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Assessment of health, well-being and social connections: A survey of women living in Western Sydney

Authors

  • Rhonda Griffiths RN CM B.Ed(Nursing) M.Sc(Hons) DrPH,

    Corresponding author
    1. Professor, Director, South Western Sydney Centre for Applied Nursing Research, University of Western Sydney, Penrith South Distribution Centre, and South Western Sydney Area Health Service, Liverpool, New South Wales, Australia
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  • Jan Horsfall RN BA(Hons) MA(Hons) PhD,

    1. Senior Lecturer, University of Western Sydney, Penrith South Distribution Centre, New South Wales, Australia
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  • Margo Moore RN BA(Hons) MPH,

    1. Area Coordinator of Women's Health, South Western Sydney Area Health Service, Liverpool, New South Wales, Australia
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  • Di Lane RN BA,

    1. Program Manager of Women's Health, South Western Sydney Area Health Service, Liverpool, New South Wales, Australia
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  • Veronica Kroon RN CN BA Cert.,

    1. Clinical Nurse Consultant of Women's Health, South Western Sydney Area Health Service, Liverpool, New South Wales, Australia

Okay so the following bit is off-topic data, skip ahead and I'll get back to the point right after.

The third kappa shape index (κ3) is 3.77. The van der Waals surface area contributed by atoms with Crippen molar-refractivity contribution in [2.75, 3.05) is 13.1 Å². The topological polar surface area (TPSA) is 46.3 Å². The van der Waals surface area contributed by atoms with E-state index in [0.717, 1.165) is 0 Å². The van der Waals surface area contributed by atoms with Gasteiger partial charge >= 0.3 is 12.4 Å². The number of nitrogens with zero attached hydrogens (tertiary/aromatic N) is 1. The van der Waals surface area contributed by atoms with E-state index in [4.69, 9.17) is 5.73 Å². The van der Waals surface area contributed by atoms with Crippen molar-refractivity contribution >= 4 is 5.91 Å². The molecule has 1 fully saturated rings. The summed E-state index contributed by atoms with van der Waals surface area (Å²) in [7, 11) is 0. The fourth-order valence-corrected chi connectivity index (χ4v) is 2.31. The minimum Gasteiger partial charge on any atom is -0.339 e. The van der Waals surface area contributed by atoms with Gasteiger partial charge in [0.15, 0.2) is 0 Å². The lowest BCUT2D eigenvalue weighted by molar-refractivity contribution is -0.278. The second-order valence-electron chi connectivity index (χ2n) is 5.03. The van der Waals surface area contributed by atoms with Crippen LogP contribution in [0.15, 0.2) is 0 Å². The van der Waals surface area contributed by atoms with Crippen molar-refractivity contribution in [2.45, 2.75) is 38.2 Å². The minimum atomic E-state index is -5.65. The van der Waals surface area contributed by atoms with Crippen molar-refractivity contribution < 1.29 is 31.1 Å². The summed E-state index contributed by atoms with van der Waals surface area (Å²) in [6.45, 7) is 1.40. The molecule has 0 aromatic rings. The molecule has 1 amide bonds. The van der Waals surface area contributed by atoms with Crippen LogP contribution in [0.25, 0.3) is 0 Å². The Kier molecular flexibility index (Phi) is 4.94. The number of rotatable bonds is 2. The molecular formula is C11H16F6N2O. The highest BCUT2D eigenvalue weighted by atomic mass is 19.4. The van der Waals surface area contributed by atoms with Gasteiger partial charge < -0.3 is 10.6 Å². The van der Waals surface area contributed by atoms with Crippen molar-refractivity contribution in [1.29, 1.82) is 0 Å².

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  • Rachel Langdon BAppSci BA(Hons)

    1. Research Assistant, South Western Sydney Centre for Applied Nursing Research, University of Western Sydney, Penrith South Distribution Centre, and South Western Sydney Area Health Service, Liverpool, New South Wales, Australia
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Rhonda Griffiths, SWS Centre for Applied Nursing Research, Locked Bag 7103, Liverpool BC, NSW 1871, Australia. Email: rhonda.griffiths@swsahs.nsw.gov.au

Abstract

Strengthening the physical and social environment has been shown to support health and strengthen community action for health. In an attempt to improve the social factors that influence the health of individuals and the community, community interventions increasingly include strategies to build networks and social capital and develop resilience. This study was undertaken to identify the most appropriate strategies to strengthen friendships and the social support networks for women aged 18–39 years living in Villawood, an area of high disadvantage in South Western Sydney, Australia. Although the majority reported positively on their health, one-third reported feeling isolated, experienced low energy levels and felt unhappy and anxious over the past month. Women who described themselves as unemployed felt more isolated than women in home duties. Women who were employed or engaged in home duties had more contact with neighbours, and had more in common with their neighbours. Those who reported more contact with their neighbours perceived their mental healthlevel as being higher. These results indicate that community development initiatives should include consultation with the community and consider the needs of socially isolated groups and those with the poorest health status.

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